Trump’s European Admirers Are Deluding Themselves

European nationalists see a kindred spirit in the American president-elect, but they shouldn’t expect any favors from him.

United Kingdom Independence Party leader Nigel Farage speaks at the Conservative Political Action Conference in National Harbor, Maryland, February 26, 2015
United Kingdom Independence Party leader Nigel Farage speaks at the Conservative Political Action Conference in National Harbor, Maryland, February 26, 2015 (Gage Skidmore)

Donald Trump’s unexpected presidential election in the United States has delighted his ideological counterparts in Europe. Brexiteers in the United Kingdom think he will give them a better deal than Hillary Clinton. Populists in France and the Netherlands responded to Trump’s victory with glee. So did ultraconservatives in Central Europe.

They should think again. Trump may be a kindred spirit and his triumph is a setback for the liberal consensus that nationalists across Europe and North America agitate against. But he is no friend of European nations.

Misguided Brexiteers

The British right has one good reason to welcome Trump’s victory: Unlike the outgoing president, Barack Obama, the New York businessman sympathizes with the British cause to exit the European Union and has promised to swiftly put a bilateral trade pact in place.

Obama infamously warned that the United Kingdom would find itself “at the back of the queue” if it left the EU.

That said, there is no guarantee Trump will sign a trade agreement that’s in the British interest.

Indeed, as Alex Massie has argued in The Spectator, the opposite is more likely. There is nothing in Trump’s career to suggest he believes in the concept of a win-win bargain:

If you like a deal, he concludes he must be being screwed. His entire record is based upon the urgent necessity of screwing you. That’s his style; that’s how he judges success.

Even if Trump makes an exception this time, there is little else for Britons to get excited about. Those who imagine he will breathe new life into the English-speaking alliance are deluding themselves. Trump has made clear he intends to put America, not the Anglosphere, first.

If America withdraws from the world, Britain could no longer leverage its vaunted “special relationship” with the superpower to promote its own interests.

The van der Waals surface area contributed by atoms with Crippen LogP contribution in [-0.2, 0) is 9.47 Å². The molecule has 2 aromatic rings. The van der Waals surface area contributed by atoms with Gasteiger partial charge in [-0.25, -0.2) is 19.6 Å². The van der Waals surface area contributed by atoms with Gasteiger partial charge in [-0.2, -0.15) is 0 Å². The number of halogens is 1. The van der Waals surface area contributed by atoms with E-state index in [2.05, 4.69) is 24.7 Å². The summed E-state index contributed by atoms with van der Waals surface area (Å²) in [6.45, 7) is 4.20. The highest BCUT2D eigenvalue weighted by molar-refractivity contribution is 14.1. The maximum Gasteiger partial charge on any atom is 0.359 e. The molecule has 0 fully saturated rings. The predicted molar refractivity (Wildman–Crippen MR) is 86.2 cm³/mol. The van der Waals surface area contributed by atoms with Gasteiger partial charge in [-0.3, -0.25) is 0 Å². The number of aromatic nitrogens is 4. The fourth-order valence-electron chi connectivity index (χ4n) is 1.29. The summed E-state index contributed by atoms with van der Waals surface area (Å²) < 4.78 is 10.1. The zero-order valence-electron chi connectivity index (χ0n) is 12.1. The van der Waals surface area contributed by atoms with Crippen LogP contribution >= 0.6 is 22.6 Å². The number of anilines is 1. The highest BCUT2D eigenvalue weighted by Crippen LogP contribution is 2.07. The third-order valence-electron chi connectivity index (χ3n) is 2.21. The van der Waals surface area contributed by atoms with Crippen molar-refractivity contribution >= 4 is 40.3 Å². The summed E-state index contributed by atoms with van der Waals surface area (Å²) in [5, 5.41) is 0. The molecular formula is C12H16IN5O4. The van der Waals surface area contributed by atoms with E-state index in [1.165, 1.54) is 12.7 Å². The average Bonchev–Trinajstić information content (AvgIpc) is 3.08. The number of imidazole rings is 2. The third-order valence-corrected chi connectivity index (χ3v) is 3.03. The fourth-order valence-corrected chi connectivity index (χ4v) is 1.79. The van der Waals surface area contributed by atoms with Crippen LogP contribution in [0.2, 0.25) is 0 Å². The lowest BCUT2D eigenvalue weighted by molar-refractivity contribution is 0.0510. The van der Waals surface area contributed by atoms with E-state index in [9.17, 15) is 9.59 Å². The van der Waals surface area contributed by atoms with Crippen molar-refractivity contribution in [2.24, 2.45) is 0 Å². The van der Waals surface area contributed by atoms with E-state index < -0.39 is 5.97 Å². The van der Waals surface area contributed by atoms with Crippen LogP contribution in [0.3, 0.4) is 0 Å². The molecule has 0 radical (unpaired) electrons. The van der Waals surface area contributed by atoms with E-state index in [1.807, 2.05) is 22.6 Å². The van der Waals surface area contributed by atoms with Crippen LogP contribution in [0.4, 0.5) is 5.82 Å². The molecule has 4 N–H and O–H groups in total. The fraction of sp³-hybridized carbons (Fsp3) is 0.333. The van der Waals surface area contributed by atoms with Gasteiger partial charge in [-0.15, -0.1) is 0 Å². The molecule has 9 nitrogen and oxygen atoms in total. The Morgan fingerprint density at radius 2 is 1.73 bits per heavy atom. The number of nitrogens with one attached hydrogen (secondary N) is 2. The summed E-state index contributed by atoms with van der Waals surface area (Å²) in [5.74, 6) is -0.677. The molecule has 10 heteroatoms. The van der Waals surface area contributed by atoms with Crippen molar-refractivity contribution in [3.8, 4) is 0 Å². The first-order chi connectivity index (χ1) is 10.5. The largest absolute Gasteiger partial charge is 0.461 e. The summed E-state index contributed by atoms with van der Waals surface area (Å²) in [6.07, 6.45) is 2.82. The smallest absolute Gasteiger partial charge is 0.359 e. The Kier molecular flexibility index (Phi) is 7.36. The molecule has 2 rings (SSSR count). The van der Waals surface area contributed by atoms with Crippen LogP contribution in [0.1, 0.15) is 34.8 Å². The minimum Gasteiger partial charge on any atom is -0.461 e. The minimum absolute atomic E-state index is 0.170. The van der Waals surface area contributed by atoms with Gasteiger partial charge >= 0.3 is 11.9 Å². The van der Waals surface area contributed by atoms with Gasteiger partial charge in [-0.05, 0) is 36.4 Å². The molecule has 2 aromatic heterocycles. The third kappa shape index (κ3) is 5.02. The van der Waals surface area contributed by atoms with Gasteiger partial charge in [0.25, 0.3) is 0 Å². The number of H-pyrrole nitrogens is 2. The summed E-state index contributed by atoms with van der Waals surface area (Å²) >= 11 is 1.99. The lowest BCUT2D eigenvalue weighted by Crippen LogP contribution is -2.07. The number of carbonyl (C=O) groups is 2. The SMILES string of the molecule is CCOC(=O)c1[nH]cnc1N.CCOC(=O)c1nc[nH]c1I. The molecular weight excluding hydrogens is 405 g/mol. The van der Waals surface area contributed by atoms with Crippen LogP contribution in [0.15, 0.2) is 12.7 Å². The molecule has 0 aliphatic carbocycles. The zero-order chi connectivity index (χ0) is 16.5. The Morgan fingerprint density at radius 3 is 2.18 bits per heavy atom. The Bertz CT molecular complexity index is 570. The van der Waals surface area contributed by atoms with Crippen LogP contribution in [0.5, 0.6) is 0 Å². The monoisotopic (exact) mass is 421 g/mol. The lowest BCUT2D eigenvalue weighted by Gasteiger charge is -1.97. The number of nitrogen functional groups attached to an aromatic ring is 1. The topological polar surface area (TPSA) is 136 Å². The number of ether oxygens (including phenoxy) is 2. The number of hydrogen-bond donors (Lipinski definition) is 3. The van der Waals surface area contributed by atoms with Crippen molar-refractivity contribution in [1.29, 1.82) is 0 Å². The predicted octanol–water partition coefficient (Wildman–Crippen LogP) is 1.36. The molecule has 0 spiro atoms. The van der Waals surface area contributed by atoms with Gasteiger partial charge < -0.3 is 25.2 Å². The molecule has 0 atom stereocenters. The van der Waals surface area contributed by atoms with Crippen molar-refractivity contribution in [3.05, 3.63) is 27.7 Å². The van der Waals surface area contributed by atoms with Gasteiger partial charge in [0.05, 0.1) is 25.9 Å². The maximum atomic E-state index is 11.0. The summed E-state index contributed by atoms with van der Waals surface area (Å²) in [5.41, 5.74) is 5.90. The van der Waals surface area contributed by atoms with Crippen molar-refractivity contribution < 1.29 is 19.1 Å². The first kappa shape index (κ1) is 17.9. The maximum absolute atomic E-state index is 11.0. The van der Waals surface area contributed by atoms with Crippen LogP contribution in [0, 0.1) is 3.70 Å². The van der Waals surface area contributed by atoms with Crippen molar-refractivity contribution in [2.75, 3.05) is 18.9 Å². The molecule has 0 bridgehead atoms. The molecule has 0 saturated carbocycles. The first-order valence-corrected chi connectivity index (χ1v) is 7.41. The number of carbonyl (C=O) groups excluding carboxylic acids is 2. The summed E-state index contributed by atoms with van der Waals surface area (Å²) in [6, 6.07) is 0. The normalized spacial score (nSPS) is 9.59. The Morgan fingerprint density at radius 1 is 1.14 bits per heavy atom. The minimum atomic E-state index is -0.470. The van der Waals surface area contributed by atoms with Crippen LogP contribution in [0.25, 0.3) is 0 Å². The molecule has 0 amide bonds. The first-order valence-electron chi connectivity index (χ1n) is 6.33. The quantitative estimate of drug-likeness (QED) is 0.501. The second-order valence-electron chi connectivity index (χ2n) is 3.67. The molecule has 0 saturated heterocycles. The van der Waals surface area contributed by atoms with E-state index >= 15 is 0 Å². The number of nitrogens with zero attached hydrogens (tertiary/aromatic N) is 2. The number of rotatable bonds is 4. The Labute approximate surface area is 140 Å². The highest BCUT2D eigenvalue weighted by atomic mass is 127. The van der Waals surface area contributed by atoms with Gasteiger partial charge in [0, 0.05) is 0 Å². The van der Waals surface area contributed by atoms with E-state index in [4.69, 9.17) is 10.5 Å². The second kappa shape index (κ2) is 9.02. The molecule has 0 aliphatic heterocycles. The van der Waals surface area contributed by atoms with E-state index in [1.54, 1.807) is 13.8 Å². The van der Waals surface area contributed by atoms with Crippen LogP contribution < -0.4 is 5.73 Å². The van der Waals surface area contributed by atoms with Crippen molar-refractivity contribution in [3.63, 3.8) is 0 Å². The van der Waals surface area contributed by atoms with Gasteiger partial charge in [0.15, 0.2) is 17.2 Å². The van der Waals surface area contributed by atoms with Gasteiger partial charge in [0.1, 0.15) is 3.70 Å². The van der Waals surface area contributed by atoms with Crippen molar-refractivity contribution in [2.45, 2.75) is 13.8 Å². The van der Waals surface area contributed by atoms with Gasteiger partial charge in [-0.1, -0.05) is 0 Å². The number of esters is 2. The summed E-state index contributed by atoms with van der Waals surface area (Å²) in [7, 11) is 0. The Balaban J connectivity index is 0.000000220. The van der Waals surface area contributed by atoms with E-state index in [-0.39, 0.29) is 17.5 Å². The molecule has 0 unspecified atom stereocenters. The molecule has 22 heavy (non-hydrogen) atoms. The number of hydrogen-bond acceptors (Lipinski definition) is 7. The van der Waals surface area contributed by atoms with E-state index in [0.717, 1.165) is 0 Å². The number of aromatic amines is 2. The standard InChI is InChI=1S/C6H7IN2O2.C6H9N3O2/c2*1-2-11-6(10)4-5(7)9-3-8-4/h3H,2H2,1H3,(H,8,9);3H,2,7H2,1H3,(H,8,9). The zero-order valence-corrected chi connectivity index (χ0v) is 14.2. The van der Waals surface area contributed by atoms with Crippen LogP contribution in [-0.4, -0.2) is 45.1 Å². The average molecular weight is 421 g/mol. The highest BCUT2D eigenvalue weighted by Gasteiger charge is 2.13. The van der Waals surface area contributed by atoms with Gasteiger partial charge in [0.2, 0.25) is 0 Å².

That’s why most British diplomats and spies are worried. They understand that if Trump makes good on his promises, he will weaken the Atlantic alliance as a whole and thus make the world less safe.

Le Pen and Wilders

Nationalists in Western Europe ought to worry for the same reason.

France’s Marine Le Pen and the Netherlands’ Geert Wilders were both elated when the Republican prevailed earlier this month. If he could upend expectations and vanquish the liberal establishment, surely they might stand a chance in their respective elections next year?

But how do they imagine that a Trump Administration will advance their national interests?

He has shown little appreciation of NATO, no interest in the Transatlantic Trade and Investment Partnership and only derision for the EU.

Granted, Le Pen and Wilders share some of his self-destructive protectionism. But even they must understand the value of the transatlantic security partnership.

If Trump scales back America’s presence in the Persian Gulf, do they believe that would enhance European energy security?

If Trump withdraws from West Africa, do they think that would make the job of Dutch and French peacekeepers there easier? Do they not expect it would have an effect on human trafficking across the Mediterranean?

If Trump goes behind Europe’s back and does a deal with Russia, do they think Vladimir Putin will be satisfied with what he has. Do they not think he might press on and see if he can not only break NATO but the EU as well?

Central Europe

Nowhere is that last question more pertinent than in Central Europe, where people haven’t forgotten half a century of Russian domination.

Or have they?

In the Czech Republic, President Miloš Zeman and Finance Minister Andrej Babiš — a billionaire-turned-politician like Trump who may attempt to get the prime minister’s job in 2017 — have both praised Vladimir Putin’s favorite American for his hardline views on immigration.

Hungarian strongman Viktor Orbán lauded similar praise on the president-elect, saying, “We are living in the days where what we call liberal non-democracy — in which we lived for the past twenty years — ends, and we can return to real democracy.”

In Poland, leaders of the ruling Law and Justice party agree. They hope that a President Trump will be less critical than his predecessor of their attempts to muzzle the free press and undermine the independence of the judiciary. Trump, after all, has fantasized about doing the same in the United States (“open up” libel laws to shut down critical journalists and use the courts to persecute his political opponents).

The fact that Trump sees NATO as a mafia-style protection racket and mistakes Putin’s authoritarianism for strength does not perturb these self-declared protectors of popular sovereignty.

Which suggests that, like the liberal internationalists they are prone to deriding, they have put ideology over national self-interest.

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